Stunning is how I would describe Family Pictures, a current exhibit at the Milwaukee Art Museum scheduled to run until January 20, 2019. Even though I was interested in the exhibit, which according to the website “explores the ways in which black photographers and artists have portrayed a range of familial relationships, from blood relatives to close-knit neighborhoods to queer communities,” I was dragging my feet on a cold, inhospitable day to the exhibit. Fittingly, when I entered the museum, I discovered it was Family Sunday and the museum was bustling with the energy of families making the best of a cold Wisconsin day.
Even though I knew the subject of the exhibit, in some ways I was unprepared for its impact. After descending a staircase, I was greeted by the stark title included in the image above. Then, I turned left. Lyle Ashton Harris’ photo “Mothers and Sons II” in its full-color glory depicted a black woman sitting on a throne while flanked by her two adult sons. Beside it were similar pictures displaying not only powerful familial bonds between parents and children but also the dignity of the subjects within the compositions, something often denied in the photographic images populating the internet. According to the placard accompanying his work, other images by Harris offer “an intimate look at the artist’s given and chosen families and subverts various notions of familial, sexual, and racial identities.”
Harris’ work coupled with a series of photographs by Deana Lawson chronicling men with their families at Mowhawk Correctional Facility offered a diverse, fuller perspective of black males. For me, it evoked some of Vershawn Ashanti Young’s observations in his book Not Your Average Nigga: Performing Race Literacy and Masculinity. Young laments the restrictiveness “performing race” in his text, suggesting the polarization and exhaustion of conforming to an identity that cannot fully encapsulate his full self. The photographic images suggest a fuller self, a self that is rarely seen in media images of black males depicted as criminals or threatening stereotypes. All around me were images of tenderness and love, of proud sexuality and black masculinity.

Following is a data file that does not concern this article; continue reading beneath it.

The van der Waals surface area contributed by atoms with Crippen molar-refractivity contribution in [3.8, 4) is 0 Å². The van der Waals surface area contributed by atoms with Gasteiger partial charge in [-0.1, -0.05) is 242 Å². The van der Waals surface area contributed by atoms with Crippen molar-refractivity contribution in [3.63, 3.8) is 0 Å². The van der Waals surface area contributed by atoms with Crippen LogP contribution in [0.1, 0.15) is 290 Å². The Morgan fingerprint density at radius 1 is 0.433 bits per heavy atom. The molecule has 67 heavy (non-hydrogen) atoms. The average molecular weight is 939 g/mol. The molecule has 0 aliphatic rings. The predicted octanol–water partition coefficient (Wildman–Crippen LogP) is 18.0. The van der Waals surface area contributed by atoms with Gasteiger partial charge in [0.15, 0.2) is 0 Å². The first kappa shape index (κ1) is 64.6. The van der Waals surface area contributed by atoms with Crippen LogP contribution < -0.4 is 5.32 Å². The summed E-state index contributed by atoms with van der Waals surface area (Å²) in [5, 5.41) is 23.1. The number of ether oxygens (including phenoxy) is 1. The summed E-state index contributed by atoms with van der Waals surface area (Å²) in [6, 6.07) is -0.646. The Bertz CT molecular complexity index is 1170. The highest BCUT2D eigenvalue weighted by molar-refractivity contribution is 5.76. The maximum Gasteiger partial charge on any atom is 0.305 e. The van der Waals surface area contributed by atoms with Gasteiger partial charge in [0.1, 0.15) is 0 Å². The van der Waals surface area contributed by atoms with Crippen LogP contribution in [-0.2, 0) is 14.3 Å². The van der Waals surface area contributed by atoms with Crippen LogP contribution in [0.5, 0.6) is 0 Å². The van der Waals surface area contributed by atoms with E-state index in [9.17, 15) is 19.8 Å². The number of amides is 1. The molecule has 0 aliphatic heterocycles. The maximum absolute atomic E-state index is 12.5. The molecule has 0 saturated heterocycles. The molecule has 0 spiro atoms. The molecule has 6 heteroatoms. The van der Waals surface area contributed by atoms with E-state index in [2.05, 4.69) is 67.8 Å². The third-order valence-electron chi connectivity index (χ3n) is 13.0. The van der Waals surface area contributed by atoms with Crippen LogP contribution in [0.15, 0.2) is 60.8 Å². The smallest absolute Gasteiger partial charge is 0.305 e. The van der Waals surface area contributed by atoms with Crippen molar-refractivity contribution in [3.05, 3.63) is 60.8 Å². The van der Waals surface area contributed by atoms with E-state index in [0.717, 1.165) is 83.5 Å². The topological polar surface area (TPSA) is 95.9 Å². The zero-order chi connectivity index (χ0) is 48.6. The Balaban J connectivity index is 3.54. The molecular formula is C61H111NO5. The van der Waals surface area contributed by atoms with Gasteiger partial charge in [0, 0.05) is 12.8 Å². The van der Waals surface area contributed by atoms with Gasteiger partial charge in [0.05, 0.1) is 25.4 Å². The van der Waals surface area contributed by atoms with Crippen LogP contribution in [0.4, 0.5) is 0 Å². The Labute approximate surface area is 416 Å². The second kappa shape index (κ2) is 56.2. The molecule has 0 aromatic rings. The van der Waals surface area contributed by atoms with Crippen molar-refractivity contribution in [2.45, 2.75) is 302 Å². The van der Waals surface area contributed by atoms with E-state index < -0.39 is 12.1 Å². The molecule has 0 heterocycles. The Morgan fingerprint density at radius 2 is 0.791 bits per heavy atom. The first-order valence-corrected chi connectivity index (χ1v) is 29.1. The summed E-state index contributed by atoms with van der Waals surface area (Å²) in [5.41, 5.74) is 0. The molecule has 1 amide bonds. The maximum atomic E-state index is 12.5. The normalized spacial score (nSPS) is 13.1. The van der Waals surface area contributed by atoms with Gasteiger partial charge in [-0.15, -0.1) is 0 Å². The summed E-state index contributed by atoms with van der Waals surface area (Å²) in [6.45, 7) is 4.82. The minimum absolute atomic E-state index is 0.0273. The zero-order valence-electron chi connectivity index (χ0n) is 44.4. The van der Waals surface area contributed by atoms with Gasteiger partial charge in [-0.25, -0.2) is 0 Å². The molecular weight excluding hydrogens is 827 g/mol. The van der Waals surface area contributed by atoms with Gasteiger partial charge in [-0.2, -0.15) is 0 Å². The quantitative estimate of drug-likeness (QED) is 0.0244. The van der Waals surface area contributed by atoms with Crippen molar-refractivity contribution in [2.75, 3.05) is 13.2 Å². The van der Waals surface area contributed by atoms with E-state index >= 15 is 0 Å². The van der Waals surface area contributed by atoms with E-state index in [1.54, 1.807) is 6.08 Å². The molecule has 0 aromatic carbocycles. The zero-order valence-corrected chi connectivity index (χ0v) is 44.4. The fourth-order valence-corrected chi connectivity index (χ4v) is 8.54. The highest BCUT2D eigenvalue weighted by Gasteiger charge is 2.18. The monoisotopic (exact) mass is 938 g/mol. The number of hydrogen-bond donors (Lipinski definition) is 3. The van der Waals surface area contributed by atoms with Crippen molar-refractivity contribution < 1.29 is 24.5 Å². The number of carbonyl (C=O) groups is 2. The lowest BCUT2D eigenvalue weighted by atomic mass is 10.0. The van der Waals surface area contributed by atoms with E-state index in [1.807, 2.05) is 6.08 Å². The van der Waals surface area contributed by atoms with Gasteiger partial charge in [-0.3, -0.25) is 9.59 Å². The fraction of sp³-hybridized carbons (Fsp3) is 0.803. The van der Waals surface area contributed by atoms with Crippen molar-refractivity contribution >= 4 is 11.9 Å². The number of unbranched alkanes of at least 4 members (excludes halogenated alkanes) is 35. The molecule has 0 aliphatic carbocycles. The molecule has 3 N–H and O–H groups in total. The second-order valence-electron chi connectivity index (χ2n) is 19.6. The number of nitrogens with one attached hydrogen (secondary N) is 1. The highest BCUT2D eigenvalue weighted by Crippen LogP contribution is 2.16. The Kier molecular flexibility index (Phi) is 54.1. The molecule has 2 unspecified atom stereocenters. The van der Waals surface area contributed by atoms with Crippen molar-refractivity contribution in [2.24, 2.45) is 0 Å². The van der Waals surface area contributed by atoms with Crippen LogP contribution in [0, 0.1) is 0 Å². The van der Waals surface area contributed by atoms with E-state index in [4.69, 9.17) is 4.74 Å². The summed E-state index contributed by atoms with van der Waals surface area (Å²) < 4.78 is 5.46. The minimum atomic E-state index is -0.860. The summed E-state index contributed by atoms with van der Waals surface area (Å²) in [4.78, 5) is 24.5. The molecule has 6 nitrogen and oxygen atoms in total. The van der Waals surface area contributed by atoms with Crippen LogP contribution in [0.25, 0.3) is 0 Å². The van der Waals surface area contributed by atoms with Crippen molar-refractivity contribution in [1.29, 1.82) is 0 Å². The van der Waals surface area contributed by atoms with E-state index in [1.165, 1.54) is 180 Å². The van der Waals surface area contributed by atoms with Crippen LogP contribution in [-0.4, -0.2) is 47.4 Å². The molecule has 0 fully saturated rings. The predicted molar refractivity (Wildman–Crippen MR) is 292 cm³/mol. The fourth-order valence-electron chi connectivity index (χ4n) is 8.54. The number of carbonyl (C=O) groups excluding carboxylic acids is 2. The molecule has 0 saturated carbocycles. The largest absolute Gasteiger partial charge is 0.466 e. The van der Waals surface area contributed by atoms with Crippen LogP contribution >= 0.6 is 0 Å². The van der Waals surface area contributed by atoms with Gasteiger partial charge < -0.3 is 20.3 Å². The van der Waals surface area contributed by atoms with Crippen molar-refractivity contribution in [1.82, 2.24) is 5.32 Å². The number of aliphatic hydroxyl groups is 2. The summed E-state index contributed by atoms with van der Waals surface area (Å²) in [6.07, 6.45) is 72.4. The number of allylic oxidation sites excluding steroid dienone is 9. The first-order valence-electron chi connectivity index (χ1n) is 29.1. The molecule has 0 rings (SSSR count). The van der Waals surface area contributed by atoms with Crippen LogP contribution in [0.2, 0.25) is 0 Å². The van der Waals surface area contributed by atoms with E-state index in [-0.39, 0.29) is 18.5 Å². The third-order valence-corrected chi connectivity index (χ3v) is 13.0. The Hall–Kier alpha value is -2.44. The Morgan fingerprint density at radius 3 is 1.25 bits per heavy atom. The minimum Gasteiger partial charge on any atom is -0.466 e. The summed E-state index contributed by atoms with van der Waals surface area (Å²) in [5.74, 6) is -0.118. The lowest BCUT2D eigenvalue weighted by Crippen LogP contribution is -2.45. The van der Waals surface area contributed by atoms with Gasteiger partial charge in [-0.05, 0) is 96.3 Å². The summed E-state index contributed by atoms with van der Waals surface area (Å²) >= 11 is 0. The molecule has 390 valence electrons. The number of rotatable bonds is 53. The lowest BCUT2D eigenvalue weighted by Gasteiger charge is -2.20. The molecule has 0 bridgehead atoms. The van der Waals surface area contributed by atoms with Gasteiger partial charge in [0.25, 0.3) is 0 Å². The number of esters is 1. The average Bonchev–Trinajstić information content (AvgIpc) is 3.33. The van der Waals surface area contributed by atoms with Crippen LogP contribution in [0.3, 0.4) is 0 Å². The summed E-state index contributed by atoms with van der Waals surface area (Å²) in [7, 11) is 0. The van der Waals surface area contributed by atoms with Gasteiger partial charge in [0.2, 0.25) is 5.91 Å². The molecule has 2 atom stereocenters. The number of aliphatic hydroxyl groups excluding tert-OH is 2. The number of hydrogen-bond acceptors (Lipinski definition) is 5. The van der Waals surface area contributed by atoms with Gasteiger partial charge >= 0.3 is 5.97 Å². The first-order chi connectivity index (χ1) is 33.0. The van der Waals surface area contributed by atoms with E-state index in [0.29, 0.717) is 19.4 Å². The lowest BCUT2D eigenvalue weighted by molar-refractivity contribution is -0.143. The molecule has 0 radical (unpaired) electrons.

Another area of the exhibit featured the work of Carrie Mae Weems, a photographer who captured the lives of her own middle class black family in response to 1965 Assistant Secretary of Labor Daniel Patrick Moynihan’s callous assertion about black communities and families. Moynihan argued, “the deterioration of the fabric of Negro society” is a result of a weak family structure. Weems counters by presenting issues such as poverty in a broader context, revealing the lives of people affected by challenges as more than simply statistics. Her photos, like those of many other artists, reinforce the strength of familial bonds. For me, her work evoked empathy and admiration, qualities not apparent in Moynihan’s somewhat dismissive statement. Just as Steven Alvarez’s research on Mexican immigrant families revealed in Brokering Tareas: Mexican Immigrant Families Translanguaging Homework Literacies, the families of so called minoritized populations are often sources of strength instead of impediments to happiness or success.
I couldn’t help but reflect upon the culminating effect of the exhibit. I am white and the images reflected back at me are often those that resemble me, which is something I am largely immune to. Standing among so many beautiful and diverse pictures of a population other than my own, a population often distorted by others, was moving and engrossing. Then, I thought of how much more powerful this experience might be for those that do not have the benefit of seeing their reflection everywhere they look. It made me think of the little girl standing, mouth agape, in front of former first lady Michelle Obama’s portrait and of the importance of expanding the context in which we present and perceive people.
Expand your own perspective by checking out this exhibit between now and January 20, 2019.
While there, you may want to capture a family photo of your own in the exhibit’s designated space (pictured below).